The Association of U S West Retirees



330-year payoff in scam
72-year-old also told to pay $38 million for fraudulent investment deal
By Felisa Cardona
Denver Post

A 72-year-old man convicted in a multimillion-dollar high-yield investment scam was sentenced Tuesday to 330 years in federal prison.

U.S. District Judge Robert E. Blackburn also ordered Norman Schmidt to forfeit $38.4 million.

In court papers, Schmidt's attorney asked Blackburn for a lesser sentence, citing the cases of 22 other white-collar criminals, such as former Qwest chief Joe Nacchio, who had not received such a long term.

"A sentence that is fourteen times the sentence of defendants who caused vastly greater losses to investors is nothing short of outrageous," wrote attorney Thomas Hammond.  "It is unreasonable to expect that Mr. Schmidt will live to 100.  A sentence beyond that is both unreasonable and impossible, and threatens to make a mockery of the federal sentencing process."

Last year, a jury found Schmidt guilty of conspiracy to commit mail fraud, wire fraud, securities fraud and money laundering.

Schmidt obtained millions of dollars from hundreds of investors and promised rates of return from 2 percent to 400 percent a month.  The scam operated under a variety of business names, including Capital Holdings, Monarch Capital Holdings, Fast Track, Smitty's Investments and Reserve Foundation Trust.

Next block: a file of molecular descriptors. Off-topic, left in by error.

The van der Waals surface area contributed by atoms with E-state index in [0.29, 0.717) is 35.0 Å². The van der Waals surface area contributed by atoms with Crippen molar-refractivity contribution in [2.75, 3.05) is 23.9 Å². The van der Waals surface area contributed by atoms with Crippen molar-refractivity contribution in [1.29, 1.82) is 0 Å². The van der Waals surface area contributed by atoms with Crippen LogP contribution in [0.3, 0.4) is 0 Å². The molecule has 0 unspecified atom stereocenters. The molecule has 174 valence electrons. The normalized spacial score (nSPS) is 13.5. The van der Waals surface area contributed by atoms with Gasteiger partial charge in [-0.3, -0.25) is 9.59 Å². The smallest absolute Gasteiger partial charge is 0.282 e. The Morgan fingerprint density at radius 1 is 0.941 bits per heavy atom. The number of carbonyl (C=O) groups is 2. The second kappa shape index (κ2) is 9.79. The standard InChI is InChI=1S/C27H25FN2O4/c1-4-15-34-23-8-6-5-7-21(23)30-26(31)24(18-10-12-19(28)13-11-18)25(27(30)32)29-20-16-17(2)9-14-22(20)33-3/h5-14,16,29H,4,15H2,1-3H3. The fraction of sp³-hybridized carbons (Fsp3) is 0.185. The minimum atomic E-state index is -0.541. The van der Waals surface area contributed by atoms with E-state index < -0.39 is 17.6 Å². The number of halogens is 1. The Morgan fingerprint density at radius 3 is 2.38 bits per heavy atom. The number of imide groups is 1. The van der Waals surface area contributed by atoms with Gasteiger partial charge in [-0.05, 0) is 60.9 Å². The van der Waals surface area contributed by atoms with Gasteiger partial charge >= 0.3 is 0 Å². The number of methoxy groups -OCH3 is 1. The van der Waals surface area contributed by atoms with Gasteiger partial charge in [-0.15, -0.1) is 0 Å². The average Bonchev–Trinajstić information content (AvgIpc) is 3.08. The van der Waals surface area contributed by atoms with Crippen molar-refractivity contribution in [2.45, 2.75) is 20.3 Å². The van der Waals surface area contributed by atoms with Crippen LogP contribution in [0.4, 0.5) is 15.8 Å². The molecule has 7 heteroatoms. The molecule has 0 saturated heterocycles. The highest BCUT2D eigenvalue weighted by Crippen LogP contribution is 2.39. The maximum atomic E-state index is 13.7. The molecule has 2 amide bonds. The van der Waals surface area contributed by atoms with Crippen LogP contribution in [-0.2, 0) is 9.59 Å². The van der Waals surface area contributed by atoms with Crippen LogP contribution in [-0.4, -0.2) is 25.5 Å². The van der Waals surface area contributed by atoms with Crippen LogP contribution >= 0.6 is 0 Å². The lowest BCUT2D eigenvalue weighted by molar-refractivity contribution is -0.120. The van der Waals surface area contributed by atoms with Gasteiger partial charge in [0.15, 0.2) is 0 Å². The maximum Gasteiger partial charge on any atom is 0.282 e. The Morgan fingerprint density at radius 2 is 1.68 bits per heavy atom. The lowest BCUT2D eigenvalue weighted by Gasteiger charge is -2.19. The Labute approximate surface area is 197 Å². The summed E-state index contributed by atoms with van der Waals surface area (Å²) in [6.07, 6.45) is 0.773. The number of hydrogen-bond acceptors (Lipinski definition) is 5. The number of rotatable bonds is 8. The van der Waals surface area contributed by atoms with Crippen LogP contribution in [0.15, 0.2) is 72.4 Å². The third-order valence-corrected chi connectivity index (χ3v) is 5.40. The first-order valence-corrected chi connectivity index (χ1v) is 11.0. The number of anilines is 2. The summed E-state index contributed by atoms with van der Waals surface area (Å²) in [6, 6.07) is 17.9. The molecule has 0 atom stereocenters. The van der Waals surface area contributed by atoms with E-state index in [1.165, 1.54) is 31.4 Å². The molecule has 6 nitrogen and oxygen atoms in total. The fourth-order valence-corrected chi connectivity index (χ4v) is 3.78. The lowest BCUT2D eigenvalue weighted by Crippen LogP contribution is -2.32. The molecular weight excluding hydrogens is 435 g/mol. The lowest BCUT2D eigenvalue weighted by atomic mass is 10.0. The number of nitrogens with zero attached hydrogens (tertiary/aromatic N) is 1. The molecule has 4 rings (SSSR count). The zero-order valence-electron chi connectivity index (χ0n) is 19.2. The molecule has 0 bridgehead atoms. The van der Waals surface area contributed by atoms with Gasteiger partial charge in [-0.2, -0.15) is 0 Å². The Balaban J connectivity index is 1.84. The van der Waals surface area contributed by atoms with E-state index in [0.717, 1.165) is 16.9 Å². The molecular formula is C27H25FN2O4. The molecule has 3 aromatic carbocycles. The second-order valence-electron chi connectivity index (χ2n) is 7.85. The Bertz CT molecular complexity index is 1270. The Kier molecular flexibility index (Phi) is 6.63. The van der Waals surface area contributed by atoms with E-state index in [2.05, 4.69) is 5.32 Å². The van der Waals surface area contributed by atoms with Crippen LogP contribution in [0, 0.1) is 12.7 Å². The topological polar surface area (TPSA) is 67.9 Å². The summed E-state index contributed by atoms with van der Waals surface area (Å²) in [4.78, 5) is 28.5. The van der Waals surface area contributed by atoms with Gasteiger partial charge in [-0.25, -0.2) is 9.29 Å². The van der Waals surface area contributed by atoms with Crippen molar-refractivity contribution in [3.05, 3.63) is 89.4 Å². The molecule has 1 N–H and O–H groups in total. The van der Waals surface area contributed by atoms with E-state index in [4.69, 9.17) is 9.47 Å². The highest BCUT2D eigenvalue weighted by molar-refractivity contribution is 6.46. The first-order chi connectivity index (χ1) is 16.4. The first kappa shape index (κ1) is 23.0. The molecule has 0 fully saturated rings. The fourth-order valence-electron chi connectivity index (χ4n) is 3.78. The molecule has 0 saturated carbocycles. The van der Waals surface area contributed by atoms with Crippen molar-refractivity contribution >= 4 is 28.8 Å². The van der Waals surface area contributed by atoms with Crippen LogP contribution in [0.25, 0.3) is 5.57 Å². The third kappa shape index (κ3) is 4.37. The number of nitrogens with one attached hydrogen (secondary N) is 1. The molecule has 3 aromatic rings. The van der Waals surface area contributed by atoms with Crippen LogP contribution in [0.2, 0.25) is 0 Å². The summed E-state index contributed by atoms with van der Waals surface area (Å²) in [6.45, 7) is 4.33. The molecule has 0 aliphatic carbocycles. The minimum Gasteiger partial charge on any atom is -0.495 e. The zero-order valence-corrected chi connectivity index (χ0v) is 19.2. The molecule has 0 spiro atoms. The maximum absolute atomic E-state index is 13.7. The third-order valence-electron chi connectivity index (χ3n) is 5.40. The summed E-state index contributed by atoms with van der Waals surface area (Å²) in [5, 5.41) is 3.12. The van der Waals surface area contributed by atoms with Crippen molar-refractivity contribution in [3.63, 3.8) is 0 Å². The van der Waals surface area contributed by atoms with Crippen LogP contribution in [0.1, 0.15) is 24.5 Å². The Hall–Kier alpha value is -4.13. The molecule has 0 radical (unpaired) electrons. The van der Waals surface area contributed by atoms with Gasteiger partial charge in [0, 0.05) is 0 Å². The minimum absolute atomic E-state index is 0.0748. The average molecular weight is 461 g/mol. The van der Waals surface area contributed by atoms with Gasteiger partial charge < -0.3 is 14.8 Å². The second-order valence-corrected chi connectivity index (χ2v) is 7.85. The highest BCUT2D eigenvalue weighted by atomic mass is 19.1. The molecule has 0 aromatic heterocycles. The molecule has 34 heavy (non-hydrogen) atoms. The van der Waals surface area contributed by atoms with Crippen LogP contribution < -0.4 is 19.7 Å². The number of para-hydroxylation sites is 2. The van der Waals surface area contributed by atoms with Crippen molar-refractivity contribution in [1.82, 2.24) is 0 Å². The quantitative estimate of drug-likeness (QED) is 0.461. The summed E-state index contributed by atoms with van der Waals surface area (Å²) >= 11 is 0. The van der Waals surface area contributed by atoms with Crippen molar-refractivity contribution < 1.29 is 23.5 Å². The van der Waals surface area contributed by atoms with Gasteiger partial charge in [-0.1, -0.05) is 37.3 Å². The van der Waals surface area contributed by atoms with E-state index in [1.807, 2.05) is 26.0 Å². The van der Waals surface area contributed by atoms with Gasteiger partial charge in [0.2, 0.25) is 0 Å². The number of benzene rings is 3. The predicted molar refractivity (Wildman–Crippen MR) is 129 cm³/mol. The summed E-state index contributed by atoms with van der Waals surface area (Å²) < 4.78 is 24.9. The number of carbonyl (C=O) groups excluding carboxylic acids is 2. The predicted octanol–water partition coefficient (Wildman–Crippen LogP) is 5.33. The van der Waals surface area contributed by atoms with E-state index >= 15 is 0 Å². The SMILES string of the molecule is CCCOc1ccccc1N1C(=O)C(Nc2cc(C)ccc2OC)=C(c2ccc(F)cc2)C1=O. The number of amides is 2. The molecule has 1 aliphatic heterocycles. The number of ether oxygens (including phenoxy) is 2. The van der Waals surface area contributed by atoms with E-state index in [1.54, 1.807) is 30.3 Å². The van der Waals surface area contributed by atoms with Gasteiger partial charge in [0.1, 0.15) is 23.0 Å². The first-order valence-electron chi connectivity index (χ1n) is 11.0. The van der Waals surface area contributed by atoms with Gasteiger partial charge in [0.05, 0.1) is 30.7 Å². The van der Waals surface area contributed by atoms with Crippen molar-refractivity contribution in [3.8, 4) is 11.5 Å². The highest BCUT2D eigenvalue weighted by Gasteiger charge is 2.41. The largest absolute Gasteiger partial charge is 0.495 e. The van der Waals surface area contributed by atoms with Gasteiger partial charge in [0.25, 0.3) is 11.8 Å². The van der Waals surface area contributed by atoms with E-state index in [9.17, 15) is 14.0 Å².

Investors were sent fraudulent monthly statements that reflected growth and earnings on their investment funds, encouraging them to make more investments.

Schmidt and his wife, Jannice, along with five other co-conspirators, were indicted in the case.  Jannice Schmidt was sentenced to nine years in prison.

Co-defendants George Alan Weed, Charles Lewis and Michael Smith have yet to be sentenced.  George Beros was sentenced to one year and one day in prison and ordered to pay $286,739 in restitution.  Another defendant, Peter A.W. Moss, remains a fugitive.

Some of the investors' money was used to purchase the Redstone Castle properties near Aspen.  The castle was seized by federal agents in 2003, sold at auction and later reopened as a bed and breakfast.

The government also took money in 60 bank accounts, eight NASCAR race cars and about $24 million.

About $18,000 in forfeited funds has been returned to the victims of the investment scheme.

Felisa Cardona: 303-954-1219 or